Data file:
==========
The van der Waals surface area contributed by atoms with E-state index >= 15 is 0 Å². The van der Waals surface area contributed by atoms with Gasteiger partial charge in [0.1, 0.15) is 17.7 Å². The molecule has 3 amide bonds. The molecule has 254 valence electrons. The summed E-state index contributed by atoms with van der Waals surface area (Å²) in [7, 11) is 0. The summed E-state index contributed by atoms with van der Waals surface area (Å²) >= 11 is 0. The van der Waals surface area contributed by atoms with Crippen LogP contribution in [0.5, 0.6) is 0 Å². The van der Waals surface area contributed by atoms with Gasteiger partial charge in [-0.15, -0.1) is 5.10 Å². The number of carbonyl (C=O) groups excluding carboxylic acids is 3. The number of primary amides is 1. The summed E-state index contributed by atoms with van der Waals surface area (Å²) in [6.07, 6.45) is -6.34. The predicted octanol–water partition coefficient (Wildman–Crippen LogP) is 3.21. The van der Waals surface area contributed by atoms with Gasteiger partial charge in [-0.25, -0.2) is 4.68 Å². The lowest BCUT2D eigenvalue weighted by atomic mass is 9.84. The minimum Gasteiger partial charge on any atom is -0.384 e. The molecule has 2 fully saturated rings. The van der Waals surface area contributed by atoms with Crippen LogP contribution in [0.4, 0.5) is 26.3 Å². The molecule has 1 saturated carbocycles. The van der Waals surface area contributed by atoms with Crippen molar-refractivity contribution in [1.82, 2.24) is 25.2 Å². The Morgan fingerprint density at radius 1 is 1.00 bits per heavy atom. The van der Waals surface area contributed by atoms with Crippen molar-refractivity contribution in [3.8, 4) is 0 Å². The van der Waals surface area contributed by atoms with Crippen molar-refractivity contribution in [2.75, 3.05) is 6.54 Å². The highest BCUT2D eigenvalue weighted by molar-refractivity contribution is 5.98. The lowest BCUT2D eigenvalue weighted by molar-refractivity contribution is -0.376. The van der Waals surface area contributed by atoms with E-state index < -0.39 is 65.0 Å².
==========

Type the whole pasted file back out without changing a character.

The van der Waals surface area contributed by atoms with E-state index >= 15 is 0 Å². The van der Waals surface area contributed by atoms with Gasteiger partial charge in [0.1, 0.15) is 17.7 Å². The molecule has 3 amide bonds. The molecule has 254 valence electrons. The summed E-state index contributed by atoms with van der Waals surface area (Å²) in [7, 11) is 0. The summed E-state index contributed by atoms with van der Waals surface area (Å²) >= 11 is 0. The van der Waals surface area contributed by atoms with Crippen LogP contribution in [0.5, 0.6) is 0 Å². The van der Waals surface area contributed by atoms with Gasteiger partial charge in [-0.15, -0.1) is 5.10 Å². The number of carbonyl (C=O) groups excluding carboxylic acids is 3. The number of primary amides is 1. The summed E-state index contributed by atoms with van der Waals surface area (Å²) in [6.07, 6.45) is -6.34. The predicted octanol–water partition coefficient (Wildman–Crippen LogP) is 3.21. The van der Waals surface area contributed by atoms with Gasteiger partial charge in [-0.25, -0.2) is 4.68 Å². The lowest BCUT2D eigenvalue weighted by atomic mass is 9.84. The minimum Gasteiger partial charge on any atom is -0.384 e. The molecule has 2 fully saturated rings. The van der Waals surface area contributed by atoms with Crippen LogP contribution in [0.4, 0.5) is 26.3 Å². The molecule has 1 saturated carbocycles. The van der Waals surface area contributed by atoms with Crippen molar-refractivity contribution in [1.82, 2.24) is 25.2 Å². The Morgan fingerprint density at radius 1 is 1.00 bits per heavy atom. The van der Waals surface area contributed by atoms with Crippen molar-refractivity contribution in [3.8, 4) is 0 Å². The van der Waals surface area contributed by atoms with Crippen molar-refractivity contribution in [2.75, 3.05) is 6.54 Å². The highest BCUT2D eigenvalue weighted by molar-refractivity contribution is 5.98. The lowest BCUT2D eigenvalue weighted by molar-refractivity contribution is -0.376. The van der Waals surface area contributed by atoms with E-state index < -0.39 is 65.0 Å².